Yeti SB-66

Yeti SB-66 Race 2011 Turquoise

The Yeti SB-66 in Turquoise.

Revolutionary. There is no other word to describe Yeti’s newest 6” travel trail/all-mountain bike dubbed the SB-66. The “Switch Technology” suspension that sets this Yeti apart from other bikes utilizes a unique eccentric pivot above the bottom bracket to build a bike that takes the best characteristics of two radically different suspension designs and combines them while eliminating their drawbacks.

The two types of suspension are rearward axle path designs and neutral pedaling suspension designs. Examples of the first type are rare and limited primarily to downhill bikes such as Canfield, Balfa, Nicolai, Honda, and nearly every gearbox bike ever made. Examples of neutral pedaling bikes include Specialized and Ellsworth.

Click on the image for a video introduction to the SB-66.

Click on the image for a video introduction to the SB-66.

Bikes with rearward axle paths have a chainstay length that increases as the suspension goes through its travel. This is desirable for a number of reasons. The first is that as pedaling places tension on the chain, it will pull the suspension down thereby resisting compression, resulting in better pedaling performance. The second is that as the front and rear suspension of a bike compress, so does the wheelbase. This is due to the head angle of the bike requiring the wheel to move backward toward the bottom of the head tube. At the same time the rear wheel moves backward, the suspension compresses keeping the wheelbase length more constant and keeping handling in high-G corners more predictable. Lastly, all things being equal, rearward axle paths react to bumps in the trail better than other suspension designs by moving away from the object that activated the suspension.

There are huge drawbacks to this design however. As the chainstay lengthens the rider has less leverage on the handlebar to loft the front wheel making it difficult to manual. Even worse however is that the further the suspension goes into its travel, the more tension is placed on the chain eventually causing pedal kickback. This is a jerk felt at the pedals that can be truly annoying on a steep rocky climb. The only way to combat this is to use an elevated drivetrain pulley to keep chain growth to a minimum. But these pulleys make it impossible to use a front derailleur and consequently double or triple cranksets. This is the reason why this type of suspension tends to be limited to the downhill world.

Neutral pedaling bikes are nearly the mirror image of rearward axle path suspension designs. In order to avoid pedal kickback the chainstay length shortens to avoid adding tension to the chain. Of course these bikes work great with double and triple cranksets and pedal well in nearly every gear. However, in order to accomplish this the rear wheel is forced to move forward when activated by a bump making it less responsive to the terrain and giving the bike a rougher ride.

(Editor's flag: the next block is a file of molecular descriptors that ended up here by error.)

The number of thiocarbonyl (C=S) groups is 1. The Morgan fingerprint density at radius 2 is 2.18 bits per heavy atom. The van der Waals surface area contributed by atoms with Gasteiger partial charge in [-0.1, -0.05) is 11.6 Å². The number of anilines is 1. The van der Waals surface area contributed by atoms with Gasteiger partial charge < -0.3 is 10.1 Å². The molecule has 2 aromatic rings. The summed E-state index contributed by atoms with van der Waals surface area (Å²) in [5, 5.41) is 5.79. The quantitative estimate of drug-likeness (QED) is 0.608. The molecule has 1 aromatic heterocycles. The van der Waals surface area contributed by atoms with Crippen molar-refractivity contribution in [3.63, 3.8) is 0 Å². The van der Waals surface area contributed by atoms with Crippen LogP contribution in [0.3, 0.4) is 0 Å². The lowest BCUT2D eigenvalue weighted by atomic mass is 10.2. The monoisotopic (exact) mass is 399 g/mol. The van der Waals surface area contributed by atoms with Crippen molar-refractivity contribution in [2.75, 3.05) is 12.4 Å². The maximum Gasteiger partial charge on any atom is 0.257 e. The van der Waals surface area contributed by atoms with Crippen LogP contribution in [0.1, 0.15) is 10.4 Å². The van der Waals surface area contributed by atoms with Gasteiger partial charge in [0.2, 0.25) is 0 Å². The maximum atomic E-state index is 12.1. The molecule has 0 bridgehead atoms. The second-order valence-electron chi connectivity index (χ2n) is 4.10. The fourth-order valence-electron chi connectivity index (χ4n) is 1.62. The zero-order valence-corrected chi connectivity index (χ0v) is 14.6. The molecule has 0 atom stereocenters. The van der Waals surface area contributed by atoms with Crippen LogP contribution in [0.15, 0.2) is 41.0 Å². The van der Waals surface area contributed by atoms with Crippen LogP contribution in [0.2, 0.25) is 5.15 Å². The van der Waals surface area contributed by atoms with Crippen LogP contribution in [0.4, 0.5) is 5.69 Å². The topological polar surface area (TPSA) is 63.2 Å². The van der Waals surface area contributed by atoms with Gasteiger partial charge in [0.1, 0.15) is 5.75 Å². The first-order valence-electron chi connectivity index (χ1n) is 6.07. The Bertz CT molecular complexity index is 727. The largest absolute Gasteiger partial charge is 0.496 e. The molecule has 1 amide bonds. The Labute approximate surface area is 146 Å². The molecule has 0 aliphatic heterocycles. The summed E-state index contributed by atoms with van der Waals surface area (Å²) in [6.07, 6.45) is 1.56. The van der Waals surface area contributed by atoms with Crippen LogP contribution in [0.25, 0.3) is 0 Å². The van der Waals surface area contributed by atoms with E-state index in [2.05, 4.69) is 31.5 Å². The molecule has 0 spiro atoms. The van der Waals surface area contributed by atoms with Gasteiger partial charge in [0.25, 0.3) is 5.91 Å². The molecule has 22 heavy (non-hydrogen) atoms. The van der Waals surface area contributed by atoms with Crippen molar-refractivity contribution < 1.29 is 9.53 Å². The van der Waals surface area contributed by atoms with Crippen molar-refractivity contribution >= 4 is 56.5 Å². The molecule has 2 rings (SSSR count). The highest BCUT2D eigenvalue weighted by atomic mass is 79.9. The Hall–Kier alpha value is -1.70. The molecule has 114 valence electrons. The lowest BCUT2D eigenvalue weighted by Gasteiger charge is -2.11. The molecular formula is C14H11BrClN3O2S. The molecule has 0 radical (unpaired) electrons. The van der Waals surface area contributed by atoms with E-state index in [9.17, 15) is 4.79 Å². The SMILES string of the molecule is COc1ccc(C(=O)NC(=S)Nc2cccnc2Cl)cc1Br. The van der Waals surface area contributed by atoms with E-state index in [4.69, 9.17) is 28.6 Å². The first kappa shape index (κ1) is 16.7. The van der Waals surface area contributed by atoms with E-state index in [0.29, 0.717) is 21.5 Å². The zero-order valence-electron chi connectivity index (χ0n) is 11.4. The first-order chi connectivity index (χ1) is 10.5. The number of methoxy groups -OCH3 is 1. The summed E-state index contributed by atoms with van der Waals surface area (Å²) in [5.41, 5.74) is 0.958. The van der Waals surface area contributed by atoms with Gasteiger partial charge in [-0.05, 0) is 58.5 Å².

The SB-66 takes the best of both designs. During the first third of the suspension travel the eccentric rotates the lower pivot rearward which in turn moves the wheel in the same direction to get out of the way of bumps. The rearward axle path also keeps the suspension firmer while pedaling.

Click this picture to see a video of the eccentric mechanism in action

Click this image to see a video of the eccentric mechanism in action.

Once the suspension reaches 100mm of travel, the eccentric rotates back to its original position, shortening the chainstay and thereby eliminating the possibility of pedal kickback. In this way Yeti’s Switch Technology emulates the neutral pedaling suspension designs.

But this is just the beginning of what makes the SB-66’s suspension special. Another improvement incorporated into it is a nearly flat suspension leverage curve. This means that the amount of leverage the rear wheel has over the shock stays essentially unchanged as it moves though the full range of travel. Flat leverage curves produce predictable suspension that matches the feel of suspension forks (which are always linear geometrically speaking) for a balanced ride that is easy to set up. It also allows for a wider range of working sag settings so you can get the geometry and feel of the bike just how you like it.

As if that were not enough, the SB-66 comes packed with a number of great features. These include splines on the bottom bracket shell to mount removable ISCG tabs. These tabs are available in either ISCG 03 or ISCG 05 to fit whatever chainguide you have. Then there is the Yeti chip system to convert the dropouts from 10x135mm to 12x142mm giving you nearly unlimited hub options.

The SB-66 pedals and climbs crisply without sacrificing small bump sensitivity.

The SB-66 pedals and climbs crisply without sacrificing small bump sensitivity.

Geometry wise, this bike follows the Yeti tradition of long top tubes, medium chainstay lengths, low bottom brackets and slack head angles. The SB-66 has a 67 degree head angle with a 150mm travel Fox 32 fork. This angle slackens out to just under 66 degrees when used with a 160mm travel Fox 36 fork. The tapered headtube uses inset style pressed in cups and is fully compatible with the Cane Creek Angleset if you prefer even slacker geometry.

The bottom bracket height ranges from 13.4 to 13.8 depending on which fork you choose. Either way, it is low enough to make the bike rail corners with confidence. Chainstay length is 17.1 for all sizes and top tube length for the SM, MD, LG, XL sized bikes are respectively; 23.1”, 24.1”, 25.1”, and 25.9”.

All of this adds up to a bike that will never hold you back. Yeti has all the bases covered with the SB-66. All that’s left is for you to get on the bike and enjoy the ride.

By: Daniel Slusser